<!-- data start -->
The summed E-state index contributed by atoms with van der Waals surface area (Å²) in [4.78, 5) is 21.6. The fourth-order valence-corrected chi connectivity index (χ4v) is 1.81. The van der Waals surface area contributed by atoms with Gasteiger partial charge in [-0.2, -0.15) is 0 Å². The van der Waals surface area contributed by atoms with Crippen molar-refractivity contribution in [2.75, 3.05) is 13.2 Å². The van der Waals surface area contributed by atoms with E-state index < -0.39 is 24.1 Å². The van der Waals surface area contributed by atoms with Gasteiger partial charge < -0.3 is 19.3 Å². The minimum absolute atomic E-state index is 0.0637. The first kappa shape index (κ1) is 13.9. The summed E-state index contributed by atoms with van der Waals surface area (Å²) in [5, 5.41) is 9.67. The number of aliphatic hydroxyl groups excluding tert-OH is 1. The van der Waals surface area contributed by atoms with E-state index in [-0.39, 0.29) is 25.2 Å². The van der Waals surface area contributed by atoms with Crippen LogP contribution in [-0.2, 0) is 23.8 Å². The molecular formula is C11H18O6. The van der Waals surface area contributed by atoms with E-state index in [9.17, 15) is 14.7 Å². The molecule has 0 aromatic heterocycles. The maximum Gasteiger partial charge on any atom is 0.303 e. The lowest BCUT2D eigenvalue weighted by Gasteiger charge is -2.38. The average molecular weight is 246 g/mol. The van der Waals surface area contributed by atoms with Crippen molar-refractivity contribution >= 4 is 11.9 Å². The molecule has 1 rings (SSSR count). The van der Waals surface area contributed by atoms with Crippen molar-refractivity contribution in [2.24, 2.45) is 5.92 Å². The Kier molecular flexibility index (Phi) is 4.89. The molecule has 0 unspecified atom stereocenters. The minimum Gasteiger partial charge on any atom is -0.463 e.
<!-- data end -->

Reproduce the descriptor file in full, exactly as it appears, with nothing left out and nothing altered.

The summed E-state index contributed by atoms with van der Waals surface area (Å²) in [4.78, 5) is 21.6. The fourth-order valence-corrected chi connectivity index (χ4v) is 1.81. The van der Waals surface area contributed by atoms with Gasteiger partial charge in [-0.2, -0.15) is 0 Å². The van der Waals surface area contributed by atoms with Crippen molar-refractivity contribution in [2.75, 3.05) is 13.2 Å². The van der Waals surface area contributed by atoms with E-state index < -0.39 is 24.1 Å². The van der Waals surface area contributed by atoms with Gasteiger partial charge < -0.3 is 19.3 Å². The minimum absolute atomic E-state index is 0.0637. The first kappa shape index (κ1) is 13.9. The summed E-state index contributed by atoms with van der Waals surface area (Å²) in [5, 5.41) is 9.67. The number of aliphatic hydroxyl groups excluding tert-OH is 1. The van der Waals surface area contributed by atoms with E-state index in [-0.39, 0.29) is 25.2 Å². The van der Waals surface area contributed by atoms with Crippen LogP contribution in [-0.2, 0) is 23.8 Å². The molecular formula is C11H18O6. The van der Waals surface area contributed by atoms with E-state index in [9.17, 15) is 14.7 Å². The molecule has 0 aromatic heterocycles. The maximum Gasteiger partial charge on any atom is 0.303 e. The lowest BCUT2D eigenvalue weighted by Gasteiger charge is -2.38. The average molecular weight is 246 g/mol. The van der Waals surface area contributed by atoms with Crippen molar-refractivity contribution >= 4 is 11.9 Å². The molecule has 1 rings (SSSR count). The van der Waals surface area contributed by atoms with Crippen molar-refractivity contribution in [2.24, 2.45) is 5.92 Å². The Kier molecular flexibility index (Phi) is 4.89. The molecule has 0 unspecified atom stereocenters. The minimum Gasteiger partial charge on any atom is -0.463 e.